The real magic on the Python side all happens in That’s where functions like unary_specific_chain_rule(self, operator, fixed_length=self.array_length are defined.

There are four functions in this file. They are each labelled unary or binary, after the kind of operator they represent, and specific or generic. The generic ones are used to write the Custom Operator routines and the specific ones are used to implement actual specific operators like exp and + and so on.

How do they work?


This is a bit complicated.

Everything here uses sympy for calculus and algebra, which means most of what we’re doing is setting up lots of sympy variables and manipulating them.

We start by making symbols for the independent variables:

# Construct sympy variables corresponding to the various independent variables.
# These never appear on the Fortran side, but we keep the naming consistent to correspond to the
# names in partial_orders.
# So these are called val1, val2, ..., valN.
indep_symbol_str = ' '.join(auto_diff_type.partials[0].val_name(i) for i in range(auto_diff_type.num_independent))
indep_syms = wrap_element(symbols(indep_symbol_str, real=True))

Then we make symbols for the places we’ll store the derivatives (this is where d1val1 comes from!):

# Construct sympy variables corresponding to the various derivatives dx/d(...).
# Note that these variable names correspond to the names we'll use on the Fortran side, so
# we can just directly map sympy expressions to strings and get valid Fortran :-)
# Hence these are called x%d1val1, x%d2val1, ..., x%d1val2, x%d2val2, ..., x%d1val1_d1val2, ...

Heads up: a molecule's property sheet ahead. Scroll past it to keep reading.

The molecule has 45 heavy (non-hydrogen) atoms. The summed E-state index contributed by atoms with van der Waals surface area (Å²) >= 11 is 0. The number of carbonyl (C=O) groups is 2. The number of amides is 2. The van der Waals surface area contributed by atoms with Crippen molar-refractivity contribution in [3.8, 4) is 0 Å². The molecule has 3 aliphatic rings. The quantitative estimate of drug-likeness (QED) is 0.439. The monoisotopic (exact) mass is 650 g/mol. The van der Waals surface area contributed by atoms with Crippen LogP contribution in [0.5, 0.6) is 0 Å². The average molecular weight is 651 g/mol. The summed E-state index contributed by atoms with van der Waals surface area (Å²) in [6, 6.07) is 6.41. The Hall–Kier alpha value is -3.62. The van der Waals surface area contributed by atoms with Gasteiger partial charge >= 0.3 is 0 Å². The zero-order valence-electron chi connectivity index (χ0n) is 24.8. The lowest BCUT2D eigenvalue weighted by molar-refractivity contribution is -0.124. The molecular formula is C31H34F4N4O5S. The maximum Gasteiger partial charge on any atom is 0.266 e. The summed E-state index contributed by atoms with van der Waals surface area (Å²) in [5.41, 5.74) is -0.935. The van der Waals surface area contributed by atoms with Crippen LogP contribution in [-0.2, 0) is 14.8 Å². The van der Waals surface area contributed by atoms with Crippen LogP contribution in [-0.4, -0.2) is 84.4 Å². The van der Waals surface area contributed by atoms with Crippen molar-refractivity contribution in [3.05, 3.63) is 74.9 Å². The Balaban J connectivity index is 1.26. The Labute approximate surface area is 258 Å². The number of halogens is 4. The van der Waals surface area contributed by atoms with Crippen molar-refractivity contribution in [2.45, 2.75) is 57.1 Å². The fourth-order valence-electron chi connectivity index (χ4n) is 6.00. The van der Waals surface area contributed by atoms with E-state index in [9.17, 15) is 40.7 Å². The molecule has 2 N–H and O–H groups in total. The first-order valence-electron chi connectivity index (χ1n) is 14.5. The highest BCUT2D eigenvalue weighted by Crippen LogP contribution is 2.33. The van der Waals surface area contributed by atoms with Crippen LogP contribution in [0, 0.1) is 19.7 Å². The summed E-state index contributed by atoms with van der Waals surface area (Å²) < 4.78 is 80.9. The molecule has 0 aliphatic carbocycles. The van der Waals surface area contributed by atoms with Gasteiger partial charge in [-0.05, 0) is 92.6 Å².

# The first integer in each 'd_val_' block is the number of derivatives,
# the second is the independent variable those derivatives are with respect to.
x_symbol_str = ' '.join(auto_diff_type.partial_str_in_instance('x', p).replace(':','colon') for p in partials)
x_syms = wrap_element(symbols(x_symbol_str, real=True))

We then represent x as a power series in terms of its partial derivative symbols:

# Construct x as a power series in terms of its partial derivatives (sym) with respect to the independent
# variables (indep).
x = 0
for p,sym in zip(*(partials, x_syms)):
  term = sym
  for order, indep in zip(*(p.orders, indep_syms)):
    term = term * indep ** order / factorial(order)
  x = x + term

And then call our operator on x to get z(x):

z = operator(x)

The reason we play around with the power series is so that z has an explicit representation in terms of the partial derivatives of x, which in turn are explicitly represented as individual sympy symbols.

With all that done, we actually extract derivatives. This starts with a few lists:

expressions = []
left_hand_names = []
derivatives = []

Here expressions is the list of derivative expressions we’ll build, left_hand_names is the corresponding list of e.g. d1val1 (which appear on the left-hand side in the Fortran code), and derivatives appears to be an unused list that I forgot to delete.